WARSAW – Poland's prime minister on Thursday appointed new ministers of foreign affairs and health, important postings that will help guide the conservative government's response to the coronavirus pandemic and upheaval in neighboring Belarus.
Prime Minister Mateusz Morawiecki told reporters in Warsaw that the new foreign minister will be Zbigniew Rau, the head of the foreign affairs committee in the lower house of parliament. He has expertise in Poland's relationship with the United States, a key ally.
Rau, a law professor and a former governor of the province surrounding Lodz, replaces Jacek Czaputowicz, who announced his resignation earlier on Thursday, in what had been an expected move.
Members of the political opposition criticized the appointment, noting that Rau lacks diplomatic experience and has in the past praised a far-right organization and denounced the LGBT rights movement.
The newly named health minister is Adam Niedzielski, an economist who has worked for many years in different areas of public finance and administration and has most recently been the head of the national health service.
Morawiecki said that experience makes Niedzielski the right person for the job as the nation braces for a second wave in the coronavirus pandemic as well as longstanding structural problems in the health service.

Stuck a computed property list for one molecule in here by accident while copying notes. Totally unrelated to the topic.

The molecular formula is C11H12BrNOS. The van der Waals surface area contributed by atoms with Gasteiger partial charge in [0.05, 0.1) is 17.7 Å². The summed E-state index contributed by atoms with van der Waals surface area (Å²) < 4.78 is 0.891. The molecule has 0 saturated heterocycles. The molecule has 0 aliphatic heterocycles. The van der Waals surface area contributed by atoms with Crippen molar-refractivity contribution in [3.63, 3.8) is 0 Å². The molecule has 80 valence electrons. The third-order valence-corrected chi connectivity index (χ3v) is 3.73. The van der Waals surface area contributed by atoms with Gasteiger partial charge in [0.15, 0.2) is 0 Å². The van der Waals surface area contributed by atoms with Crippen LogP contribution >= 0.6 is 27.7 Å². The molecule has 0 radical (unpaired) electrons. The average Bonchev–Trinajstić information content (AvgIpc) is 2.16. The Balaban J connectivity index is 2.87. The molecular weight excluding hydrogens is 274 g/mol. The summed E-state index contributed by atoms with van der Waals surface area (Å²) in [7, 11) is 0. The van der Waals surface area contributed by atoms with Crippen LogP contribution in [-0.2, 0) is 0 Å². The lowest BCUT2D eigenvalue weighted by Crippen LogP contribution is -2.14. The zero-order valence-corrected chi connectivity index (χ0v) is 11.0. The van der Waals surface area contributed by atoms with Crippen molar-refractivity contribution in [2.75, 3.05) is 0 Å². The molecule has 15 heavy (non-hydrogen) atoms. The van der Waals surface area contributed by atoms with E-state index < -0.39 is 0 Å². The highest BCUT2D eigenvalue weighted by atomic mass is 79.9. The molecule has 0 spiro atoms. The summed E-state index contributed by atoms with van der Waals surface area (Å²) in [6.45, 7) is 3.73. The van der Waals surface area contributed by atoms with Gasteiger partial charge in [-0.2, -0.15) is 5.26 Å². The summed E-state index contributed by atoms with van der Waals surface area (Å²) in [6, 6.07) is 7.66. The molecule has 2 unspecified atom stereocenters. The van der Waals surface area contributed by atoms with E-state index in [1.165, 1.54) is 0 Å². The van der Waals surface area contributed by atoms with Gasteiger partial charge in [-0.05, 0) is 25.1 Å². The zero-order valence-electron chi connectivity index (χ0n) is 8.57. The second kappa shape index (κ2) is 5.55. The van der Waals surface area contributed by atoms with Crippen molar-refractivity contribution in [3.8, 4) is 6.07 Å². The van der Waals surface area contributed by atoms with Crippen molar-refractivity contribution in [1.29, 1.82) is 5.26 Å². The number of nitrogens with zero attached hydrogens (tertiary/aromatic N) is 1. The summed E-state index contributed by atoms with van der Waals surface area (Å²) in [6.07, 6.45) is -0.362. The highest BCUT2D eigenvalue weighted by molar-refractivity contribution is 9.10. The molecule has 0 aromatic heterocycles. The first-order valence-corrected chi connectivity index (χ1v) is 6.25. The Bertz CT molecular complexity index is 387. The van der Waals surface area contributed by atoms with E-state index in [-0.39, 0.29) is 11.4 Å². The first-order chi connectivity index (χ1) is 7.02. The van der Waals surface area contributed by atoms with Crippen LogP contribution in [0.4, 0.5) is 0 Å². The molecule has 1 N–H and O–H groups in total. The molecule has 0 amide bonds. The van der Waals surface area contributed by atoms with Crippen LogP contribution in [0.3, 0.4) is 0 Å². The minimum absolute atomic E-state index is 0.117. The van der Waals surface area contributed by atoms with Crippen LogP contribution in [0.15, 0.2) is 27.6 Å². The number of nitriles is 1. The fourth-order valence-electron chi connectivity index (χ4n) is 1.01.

“This is a person who we need very much because the health service in the coming months and quarters will be better able to survive the second wave of the coronavirus the more we are modernized,” Morawiecki said.
Niedzielski replaces Łukasz Szumowski, a cardiologist, who resigned earlier this week amid allegations of wrongdoing in the procurement of medical equipment needed to fight the virus.
Szumowski denied any wrongdoing and said he wants to return to practicing medicine.
Since the beginning of the pandemic Poland has reported over 59,000 cases of COVID-19 and 1,925 deaths. The country of 38 million people has fared much better than many countries in western Europe, but the number of new confirmed infections is rising.
Polish authorities have also been stressing their concern over the situation in Belarus, located on Poland's northeastern border, following a disputed presidential election and ongoing protests there. Morawiecki said he met Thursday in Warsaw with Belarusians fighting for a democratic government.
"I am convinced that Poles must support Belarusians in this difficult fight,” Morawiecki said.